WHEATLAND – Kevin Jenkins (51) and his sons, Mike (27) and Emilio (11) have always dreamed about bowling a perfect game on the lanes. In a perfect life that may be possible.
In the Jenkins’ life, the dream of owning their own business may be the perfect fit for the family.
Jenkins who is a Wheatland native and graduated from WHS in 1988 went on to South Dakota State University after high school on a football scholarship. He was pursuing a degree in elementary education. A blown-out knee ended his career in football, but as a door closed, other windows opened. He has since gone on to Eastern Wyoming College where he graduated in 2000 with a degree in interdisciplinary studies, which Jenkins said is similar to a management degree and helped to prepare him to become a business owner.
Last week Jenkins and former Wheatland bowling establishment owner Kent Smith came to a financial agreement after months of negotiations and Smitty’s Lanes will soon be rebranded as “Big Dog’s Lanes.”
Jenkins was previously working at Black Hills Energy as a service tech when the new opportunity came along.
“I’ve always wanted my own business,” Jenkins said. “A friend of mine owned this (Smith) and he offered to sell it to me. So, after six months we finally got the deal done and here we are.”
The alley which has been closed for most of the summer will experience a rebirth of sorts Aug. 17 as Jenkins rolls out his soft opening with the grand opening scheduled for Aug. 28. The grand opening will be a major event according to Jenkins who said that there will be door prizes and some fun activities planned for that evening.
Previous owner Kent Smith said, “I'm really not sure when the bowling alley opened, i know it was the early ‘60s. I’m not sure who exactly started it but Jimmy and Paula Wilson owned it (called Wheatlanes) for the longest until Jimmy's death in 2013, Paula then sold it to us in 2016 and we changed the names to Smitty's Lanes to give it a fresh start having redo the whole center. My wife (Renny) and I enjoyed owning Smitty's Lanes, but my health started to decline running two businesses.”
In addition to having owned the bowling alley, October will mark Smith’s 30th year of owning KYCN and KZEinW radio stations.
“Owning a bowling alley takes a lot of time especially with the machines and learning and repairing them,” Smith said. “We made a lot of new friends from the experience and can't thank the town enough for its support.”
Although Smith made many renovations in his tenure as owner, Jenkins said that he has a few in mind of his own but not right away.
“I do have plans for the future if things work out like I think will,” he said. “I am going to extend the bar and make the kitchen bigger. We are also going to bring in more arcades and games for the kids.”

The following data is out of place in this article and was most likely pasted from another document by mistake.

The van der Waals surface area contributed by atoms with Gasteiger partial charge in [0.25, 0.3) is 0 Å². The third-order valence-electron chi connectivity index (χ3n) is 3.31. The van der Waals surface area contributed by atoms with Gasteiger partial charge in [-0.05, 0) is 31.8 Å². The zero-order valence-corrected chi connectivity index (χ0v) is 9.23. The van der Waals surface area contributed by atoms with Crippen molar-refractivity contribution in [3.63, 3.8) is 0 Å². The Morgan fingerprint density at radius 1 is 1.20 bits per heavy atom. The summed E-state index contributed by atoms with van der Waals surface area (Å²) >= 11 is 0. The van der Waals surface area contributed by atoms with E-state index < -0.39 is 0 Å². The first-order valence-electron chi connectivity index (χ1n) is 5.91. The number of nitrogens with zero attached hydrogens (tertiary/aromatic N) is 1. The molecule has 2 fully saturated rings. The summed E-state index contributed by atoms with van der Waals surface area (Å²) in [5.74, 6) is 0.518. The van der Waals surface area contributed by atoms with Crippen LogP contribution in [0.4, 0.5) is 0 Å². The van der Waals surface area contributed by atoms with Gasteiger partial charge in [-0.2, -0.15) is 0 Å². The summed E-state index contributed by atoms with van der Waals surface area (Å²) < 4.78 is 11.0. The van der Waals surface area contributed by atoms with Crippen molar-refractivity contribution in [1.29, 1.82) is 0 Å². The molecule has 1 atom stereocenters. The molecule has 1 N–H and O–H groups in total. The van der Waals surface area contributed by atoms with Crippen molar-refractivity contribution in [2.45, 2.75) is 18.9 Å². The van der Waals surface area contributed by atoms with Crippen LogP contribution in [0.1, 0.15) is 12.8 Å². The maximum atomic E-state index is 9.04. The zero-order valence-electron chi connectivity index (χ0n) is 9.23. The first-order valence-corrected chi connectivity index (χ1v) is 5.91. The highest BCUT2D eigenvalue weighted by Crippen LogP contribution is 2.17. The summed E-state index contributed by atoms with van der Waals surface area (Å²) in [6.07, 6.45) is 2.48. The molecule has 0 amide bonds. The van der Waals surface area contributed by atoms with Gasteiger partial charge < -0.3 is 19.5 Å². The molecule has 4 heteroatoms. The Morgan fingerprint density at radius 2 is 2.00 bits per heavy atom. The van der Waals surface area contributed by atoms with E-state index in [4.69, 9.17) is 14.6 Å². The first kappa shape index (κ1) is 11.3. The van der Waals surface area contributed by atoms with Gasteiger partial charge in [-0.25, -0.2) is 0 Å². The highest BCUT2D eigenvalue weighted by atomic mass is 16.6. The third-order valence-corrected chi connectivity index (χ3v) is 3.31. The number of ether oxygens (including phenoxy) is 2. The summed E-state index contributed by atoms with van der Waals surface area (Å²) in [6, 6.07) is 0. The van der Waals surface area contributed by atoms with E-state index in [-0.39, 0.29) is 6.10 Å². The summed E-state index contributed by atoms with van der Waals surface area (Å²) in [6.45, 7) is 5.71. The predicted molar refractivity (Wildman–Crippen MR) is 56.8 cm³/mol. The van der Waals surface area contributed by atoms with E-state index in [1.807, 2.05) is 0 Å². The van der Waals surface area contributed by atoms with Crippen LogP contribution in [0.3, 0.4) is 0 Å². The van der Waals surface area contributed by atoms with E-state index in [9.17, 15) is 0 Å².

According to Jenkins they will feature concession stand kinds of food including burgers and fries, fried food and pizzas. The kitchen will have a cook who is hoping to make “Big Dog’s” a place to go for good food to go with everything else the alley has to offer.
Deanne Holzer who is the new cook at Big Dog’s says that she has been cooking all of her life.
“Pizza is going to be our specialty,” Holzer said. “This actually came at a really good time for me because the dentist that I work for in Gillette is retiring. I ran a Subway for three years, so I do have commercial food experience.”
Jenkins says that at first the menu is going to stay simple until they become really good at what they are serving.
As to his personnel, he is leaning toward sharing the load with his sons.
“Michael is pretty much going to be my lay mechanic, and Emilio is just going to be a grunt cleaning and helping out in getting done what needs to be done. He’ll also probably run some lanes a little bit.”
Mike grew up in Wheatland and graduated from WHS in 2013 before heading to the oil field for a short stint. He is also no stranger to the local bowling alley as he worked for two previous owners. Although he is now working full time as a butcher for H’s Custom Cuts, he plans on doing part-time work at the bowling alley also.
When the elder Jenkins initially told his sons about the business acquisition, each had their own reaction. Not just as bowlers, although Mike sports a hefty 205 average and Emilio has an 86 average.
“We talked about it quite a bit,” Mike said. “He wanted to make sure I was on board with it and although it was long process, and when it finally happened it was like a slap of reality across the face. I am most likely going to be doing maintenance on the lanes and make sure everything stays running. I have worked here when the old owner had it and also the owner before him. I feel that I have a lot knowledge on the stuff in the back.”
Emilio who grinned ear to ear had a hard time hiding his excitement about the business.
“I was excited,” he said. “I had one friend already who asked if we were going go get free bowling. I said, ‘no, probably not.’ I plan on doing some cleaning around here and janitor stuff and then learn the ropes to run the bowling alley.
Starting a business after 50 is never easy, but Jenkins is optimistic.
“I think it’s going to work out really well,” he said. “From the buzz around town, people are really excited that we’re going to be open. This is my livelihood now. We’re going to have at least three leagues and I am hoping for four.
At this point the hours are yet to be determined, but starting in October, Jenkins said that they are going to go Tuesday – Saturday 4 p.m. – midnight and then half a day Sunday, 2 – 6 p.m. During the summer, most likely the open days will be Wednesday – Sunday.